Series notes: $10 Early Gold (1795-1804)

Early $10 gold eagles encompass the Capped Bust to Right series which ran from 1795 through 1804 and include two reverses: the small eagle, seen on coins minted from 1795 through 1797, and the heraldic eagle motif on eagles from 1797 through 1804. Both designs are by Robert Scot and similar to the $2.50 quarter eagle and $5 half eagle that were also produced at the time. Weighing 17.50 grams and measuring 33 millimeters in diameter, these early $10 eagles are significantly larger in size and heavier in weight than the $10 eagles struck later in the 19th century and afterward.

All early $10 eagles are extremely rare. Mintages were always under 50,000, though about half of the issues saw fewer than 10,000 pieces made. The rarest business-strike issues by mintage are the 1798 8 Over 7, 9 Stars Left, 4 Right and 1798 8 Over 7, 7 Stars Left, 6 Right. Mintages are only 900 and 842, respectively, and only a handful of examples each survive.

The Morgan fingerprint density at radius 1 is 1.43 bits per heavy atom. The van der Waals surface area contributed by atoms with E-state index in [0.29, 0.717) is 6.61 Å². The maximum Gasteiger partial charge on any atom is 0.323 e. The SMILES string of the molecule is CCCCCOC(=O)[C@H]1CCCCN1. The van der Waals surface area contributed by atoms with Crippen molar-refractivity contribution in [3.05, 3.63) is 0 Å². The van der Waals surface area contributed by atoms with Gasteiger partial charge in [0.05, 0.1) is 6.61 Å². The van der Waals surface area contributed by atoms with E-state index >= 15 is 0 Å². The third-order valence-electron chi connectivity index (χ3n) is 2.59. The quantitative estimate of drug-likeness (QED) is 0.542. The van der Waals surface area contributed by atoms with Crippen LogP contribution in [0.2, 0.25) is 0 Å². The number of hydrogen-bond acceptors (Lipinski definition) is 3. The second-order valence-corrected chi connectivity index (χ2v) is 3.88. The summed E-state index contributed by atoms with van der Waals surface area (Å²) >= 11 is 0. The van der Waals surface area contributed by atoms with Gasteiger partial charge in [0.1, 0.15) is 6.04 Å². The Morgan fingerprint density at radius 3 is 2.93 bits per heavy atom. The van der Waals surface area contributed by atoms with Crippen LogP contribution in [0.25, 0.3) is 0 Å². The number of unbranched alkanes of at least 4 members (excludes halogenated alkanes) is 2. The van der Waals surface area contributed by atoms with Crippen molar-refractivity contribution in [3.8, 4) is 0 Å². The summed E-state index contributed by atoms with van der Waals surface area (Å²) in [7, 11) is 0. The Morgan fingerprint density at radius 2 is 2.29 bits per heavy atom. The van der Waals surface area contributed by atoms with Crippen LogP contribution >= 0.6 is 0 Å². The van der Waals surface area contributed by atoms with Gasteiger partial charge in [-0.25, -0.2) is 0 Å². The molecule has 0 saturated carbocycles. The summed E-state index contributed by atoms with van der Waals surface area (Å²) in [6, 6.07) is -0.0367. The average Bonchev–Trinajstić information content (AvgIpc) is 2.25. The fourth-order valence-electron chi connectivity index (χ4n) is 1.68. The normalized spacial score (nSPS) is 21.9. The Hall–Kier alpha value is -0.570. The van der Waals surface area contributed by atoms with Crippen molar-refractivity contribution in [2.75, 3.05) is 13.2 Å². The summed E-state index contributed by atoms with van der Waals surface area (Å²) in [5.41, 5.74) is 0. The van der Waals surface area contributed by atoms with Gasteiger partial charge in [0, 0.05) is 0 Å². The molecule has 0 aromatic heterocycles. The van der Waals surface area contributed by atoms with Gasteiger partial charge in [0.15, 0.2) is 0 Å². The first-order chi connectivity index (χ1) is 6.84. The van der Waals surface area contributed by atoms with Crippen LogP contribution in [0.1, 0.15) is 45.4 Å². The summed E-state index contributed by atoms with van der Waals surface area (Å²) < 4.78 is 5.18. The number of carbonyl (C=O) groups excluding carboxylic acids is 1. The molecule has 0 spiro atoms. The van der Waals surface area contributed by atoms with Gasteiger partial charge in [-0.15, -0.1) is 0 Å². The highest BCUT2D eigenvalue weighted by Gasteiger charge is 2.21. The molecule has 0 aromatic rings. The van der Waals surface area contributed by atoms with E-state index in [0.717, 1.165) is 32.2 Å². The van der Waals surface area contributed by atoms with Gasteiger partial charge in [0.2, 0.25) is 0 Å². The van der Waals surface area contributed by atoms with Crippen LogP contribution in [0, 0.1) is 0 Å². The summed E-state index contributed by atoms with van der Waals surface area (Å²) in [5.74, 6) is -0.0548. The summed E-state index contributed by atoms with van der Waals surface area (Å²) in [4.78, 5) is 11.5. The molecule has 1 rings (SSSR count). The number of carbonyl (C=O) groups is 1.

Many of these early $10 eagles exhibit file scratches originating from the practice of Mint employees individually hand-filing planchets to ensure each weighed the correct amount. These and other planchet and strike issues should be understood before buying any early $10 gold eagles. Also, it should be noted the 1804 $10 eagle was made as both a business-strike and proof restrike. The business-strikes are about as scarce as the scarcer business strikes from earlier in the series, whereas the 1804 proof restrikes were produced decades later for inclusion in special proof sets that were delivered to foreign heads of state. Just 4 examples of the 1804 proof $10 eagles are known, and each sells for approximately $3 million to $4 million.

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